Granit's gravatar image


edited Jul 26 '10 at 15:54

GREAT! iPhone 4 will be able to use T-Mobile's FAST HSPA+ Network!!

(Jul 26 '10 at 17:21) r0bErT4u r0bErT4u's gravatar image

Still a rumor, though "apparently" a T-Mobile employee leaked out that Apple and T-Mobile are in plans to release the iPhone this Fall.

(Jul 26 '10 at 17:24) Granit Granit's gravatar image

What you have to remember is: although jailbreaking may be legal in certain regions, most of tasks that many owners of jailbroken devices carry out are still illegal (eg. pirating apps, running malicious code, hacking secure networks), even if the act of jailbreaking itself is legal.

answered Jul 26 '10 at 17:28

Maeurd's gravatar image


Thanks for your input. I don't condone those unethical, harmful & malicious activities.

I'll have to disagree that most tasks that many owners of jailbroken devices carry out are still illegal.

That's like saying most tasks of many gun owners is robbing, harming & killing people.

(Jul 26 '10 at 17:50) r0bErT4u r0bErT4u's gravatar image

When I say "most of tasks that many owners of jailbroken devices carry out are still illegal", I'm saying this based on the people I've met who own jailbroken iDevices. Also, I didn't say most of the owners of jailbroken devices, I just said many, which I think is a fair assumption based on the fact that there is an increasing amount of jailbroken iDevice owners that use their device to carry out illegal tasks.

(Jul 26 '10 at 17:56) Maeurd Maeurd's gravatar image

Based on your statement, the many owners of jailbroken iDevices that you've met are still doing illegal activities. You're small sample of the population only applies to your area, and doesn't represent the acivities of the whole.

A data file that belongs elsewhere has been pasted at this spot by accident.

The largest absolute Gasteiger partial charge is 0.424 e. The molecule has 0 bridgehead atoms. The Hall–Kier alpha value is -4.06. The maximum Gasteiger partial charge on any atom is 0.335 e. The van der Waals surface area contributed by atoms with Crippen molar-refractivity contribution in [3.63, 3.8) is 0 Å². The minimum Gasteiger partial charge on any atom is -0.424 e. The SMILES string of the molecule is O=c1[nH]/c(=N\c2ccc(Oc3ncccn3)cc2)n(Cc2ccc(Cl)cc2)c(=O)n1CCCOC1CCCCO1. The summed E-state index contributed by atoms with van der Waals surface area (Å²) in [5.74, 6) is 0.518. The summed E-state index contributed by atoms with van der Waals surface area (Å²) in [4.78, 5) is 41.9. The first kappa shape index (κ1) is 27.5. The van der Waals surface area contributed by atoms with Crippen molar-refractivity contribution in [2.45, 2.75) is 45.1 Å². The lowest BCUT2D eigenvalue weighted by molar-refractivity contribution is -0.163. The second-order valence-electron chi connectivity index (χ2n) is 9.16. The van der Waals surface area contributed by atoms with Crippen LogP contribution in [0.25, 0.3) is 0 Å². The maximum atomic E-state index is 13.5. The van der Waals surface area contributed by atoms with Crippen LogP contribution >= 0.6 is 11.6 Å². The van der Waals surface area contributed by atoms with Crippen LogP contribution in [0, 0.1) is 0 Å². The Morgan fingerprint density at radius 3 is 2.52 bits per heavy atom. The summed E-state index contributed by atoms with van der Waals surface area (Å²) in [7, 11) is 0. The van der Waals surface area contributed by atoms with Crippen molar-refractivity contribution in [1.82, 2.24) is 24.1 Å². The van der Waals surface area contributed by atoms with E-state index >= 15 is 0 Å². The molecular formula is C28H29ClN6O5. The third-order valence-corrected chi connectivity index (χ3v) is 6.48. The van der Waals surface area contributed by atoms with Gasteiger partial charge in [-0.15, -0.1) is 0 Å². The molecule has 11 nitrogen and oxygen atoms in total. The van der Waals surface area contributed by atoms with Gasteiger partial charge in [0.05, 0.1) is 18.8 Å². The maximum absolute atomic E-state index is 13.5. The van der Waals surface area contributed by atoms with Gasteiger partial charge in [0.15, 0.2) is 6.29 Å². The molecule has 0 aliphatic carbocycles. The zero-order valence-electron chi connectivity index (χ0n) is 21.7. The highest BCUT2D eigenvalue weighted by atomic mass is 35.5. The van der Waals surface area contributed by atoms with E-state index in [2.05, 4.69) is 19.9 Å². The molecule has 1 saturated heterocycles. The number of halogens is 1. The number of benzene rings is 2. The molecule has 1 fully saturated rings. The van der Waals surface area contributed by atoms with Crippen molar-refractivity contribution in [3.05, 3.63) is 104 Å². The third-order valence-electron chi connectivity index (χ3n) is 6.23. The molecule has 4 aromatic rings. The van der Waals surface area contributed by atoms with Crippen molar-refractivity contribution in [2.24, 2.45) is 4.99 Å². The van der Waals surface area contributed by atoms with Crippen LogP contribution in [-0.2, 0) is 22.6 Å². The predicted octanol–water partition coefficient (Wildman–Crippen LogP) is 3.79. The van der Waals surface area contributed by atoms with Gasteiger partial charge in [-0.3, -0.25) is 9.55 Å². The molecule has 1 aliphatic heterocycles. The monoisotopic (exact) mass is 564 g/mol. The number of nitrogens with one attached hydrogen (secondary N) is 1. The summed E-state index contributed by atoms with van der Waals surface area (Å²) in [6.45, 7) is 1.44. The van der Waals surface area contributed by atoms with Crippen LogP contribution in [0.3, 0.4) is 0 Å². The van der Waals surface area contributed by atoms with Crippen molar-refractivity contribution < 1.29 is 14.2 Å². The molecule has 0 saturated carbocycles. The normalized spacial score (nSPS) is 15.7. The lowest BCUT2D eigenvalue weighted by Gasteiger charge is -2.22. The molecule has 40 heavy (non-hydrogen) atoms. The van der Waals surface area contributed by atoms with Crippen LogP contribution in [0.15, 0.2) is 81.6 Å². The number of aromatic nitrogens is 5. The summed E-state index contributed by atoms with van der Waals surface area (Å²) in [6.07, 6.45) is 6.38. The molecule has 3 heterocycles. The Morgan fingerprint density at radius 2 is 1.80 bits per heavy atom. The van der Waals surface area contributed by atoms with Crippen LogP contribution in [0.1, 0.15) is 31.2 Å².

(Jul 26 '10 at 18:13) r0bErT4u r0bErT4u's gravatar image

You can run whatever malicious code you want on YOUR own device, and nobody makes malicious code for the iPhone anyway. Also, nobody pirates apps anymore, since the app cracking application no longer works, and most of the apps on there are outdated and don't run anymore, and it takes forever to download because its a horrible system of distribution. And nobody has successfully hacked a Wi-Fi network with an iPhone.

(Jul 26 '10 at 18:14) AppleHack23 AppleHack23's gravatar image

answered Jul 27 '10 at 16:33

r0bErT4u's gravatar image


edited Jul 28 '10 at 02:25

Even though it has always been legal it should continue to remain legal, personally I leave my Iphone as is, I believe we should have the option.

answered Jul 27 '10 at 20:01

Xiro's gravatar image


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Asked: Jul 26 '10 at 15:41

Seen: 2,334 times

Last updated: Jul 28 '10 at 02:25